Canadian Bank Dividends: Are They Safe?

Canadian Imperial Bank of Commerce (TSX:CM)(NYSE:CM) probably carries the highest risk among the big banks. Should dividend investors be worried?

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Canadian banks hold anchor positions in many dividend portfolios.

With the ongoing trouble in the oil patch and a potential crash in house prices, are the banks at risk of cutting their dividends?

Let’s take a quick look at the Big Five to see if investors should be concerned.

Oil risks

The banks have different levels of exposure to the energy sector.

Toronto-Dominion Bank (TSX:TD)(NYSE:TD) is the least exposed with less than 1% of its total loan portfolio directly connected to oil and gas companies.

Bank of Montreal (TSX:BMO)(NYSE:BMO) and Royal Bank of Canada (TSX:RY)(NYSE:RY) have slightly higher exposures, running about 2% of their total loan books.

Bank of Nova Scotia (TSX:BNS)(NYSE:BNS) and Canadian Imperial Bank of Commerce (TSX:CM)(NYSE:CM) rely more heavily on energy loans and are at a greater risk if the oil sector takes a turn for the worse.

We saw the impact of the higher exposure back in January when Bank of Nova Scotia and CIBC fell more than their peers as WTI oil prices dropped below US$30 per barrel.

Bank of Nova Scotia finished fiscal Q3 with $16.1 billion, or 3.4% of total loans, in drawn corporate energy exposure. More than half of the loans are rated investment grade.

CIBC had $7.1 billion in drawn energy loans at the end of Q3 2016, representing about 2.2% of total loans with 68% of the exposure considered investment grade.

Overall, the banks have said their energy exposure lies within their risk comfort zones, and provisions for losses have probably peaked. If oil prices tank again and stay under pressure for an extended period, the mood might change, but dividends shouldn’t be at risk.

Housing risks

All of the banks have large Canadian residential mortgage portfolios with varying levels of insured loans versus uninsured exposure and differing loan-to-value ratios on the uninsured mortgages. Exposure also varies by region.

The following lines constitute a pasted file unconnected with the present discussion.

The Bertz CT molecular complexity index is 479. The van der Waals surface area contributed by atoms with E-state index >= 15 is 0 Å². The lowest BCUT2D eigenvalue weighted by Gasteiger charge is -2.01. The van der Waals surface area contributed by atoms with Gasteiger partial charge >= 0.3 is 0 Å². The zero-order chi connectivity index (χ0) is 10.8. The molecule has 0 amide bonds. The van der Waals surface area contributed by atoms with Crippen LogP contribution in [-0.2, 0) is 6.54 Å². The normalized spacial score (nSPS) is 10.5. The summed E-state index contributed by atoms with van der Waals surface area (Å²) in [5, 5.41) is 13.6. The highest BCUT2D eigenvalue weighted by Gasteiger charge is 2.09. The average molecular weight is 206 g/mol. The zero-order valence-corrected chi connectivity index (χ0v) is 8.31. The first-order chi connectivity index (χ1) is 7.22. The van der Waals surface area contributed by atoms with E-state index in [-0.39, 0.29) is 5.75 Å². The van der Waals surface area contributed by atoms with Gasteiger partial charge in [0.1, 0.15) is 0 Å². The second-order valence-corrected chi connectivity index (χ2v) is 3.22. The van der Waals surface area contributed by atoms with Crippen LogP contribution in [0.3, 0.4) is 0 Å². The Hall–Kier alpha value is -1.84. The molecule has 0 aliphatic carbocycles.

CIBC’s Canadian residential mortgage portfolio is the largest with respect to its market capitalization, so we will use it as a broad measure of risk for the group.

The company finished Q3 2016 with $175 billion in housing loans. The insured component covered 57% of the portfolio, and a loan-to-value ratio of on the uninsured loans was 57%. Management said a 30% drop in house prices accompanied by a spike in unemployment to 11% would result in mortgage losses of less than $100 million, so the market would really have to crash for the bank to take a material hit.

CIBC is considered to have the highest risk regarding Canadian housing, so all of the banks should be able to ride out a similar pullback.

Are dividends safe?

A total meltdown in housing and a prolonged bloodbath in the energy sector could certainly hit the banks so hard they would consider reducing their payouts, but that scenario is unlikely to happen.

None of the Canadian banks cut the dividend during the Great Recession, and TD, Bank of Montreal, and Bank of Nova Scotia have paid a dividend every year for more than 150 years running.

If you are looking for reliable payouts, the Canadian banks are still among the best bets in the market today.

This article represents the opinion of the writer, who may disagree with the “official” recommendation position of a Motley Fool premium service or advisor. We’re Motley! Questioning an investing thesis — even one of our own — helps us all think critically about investing and make decisions that help us become smarter, happier, and richer, so we sometimes publish articles that may not be in line with recommendations, rankings or other content.

Fool contributor Andrew Walker has no position in any stocks mentioned.

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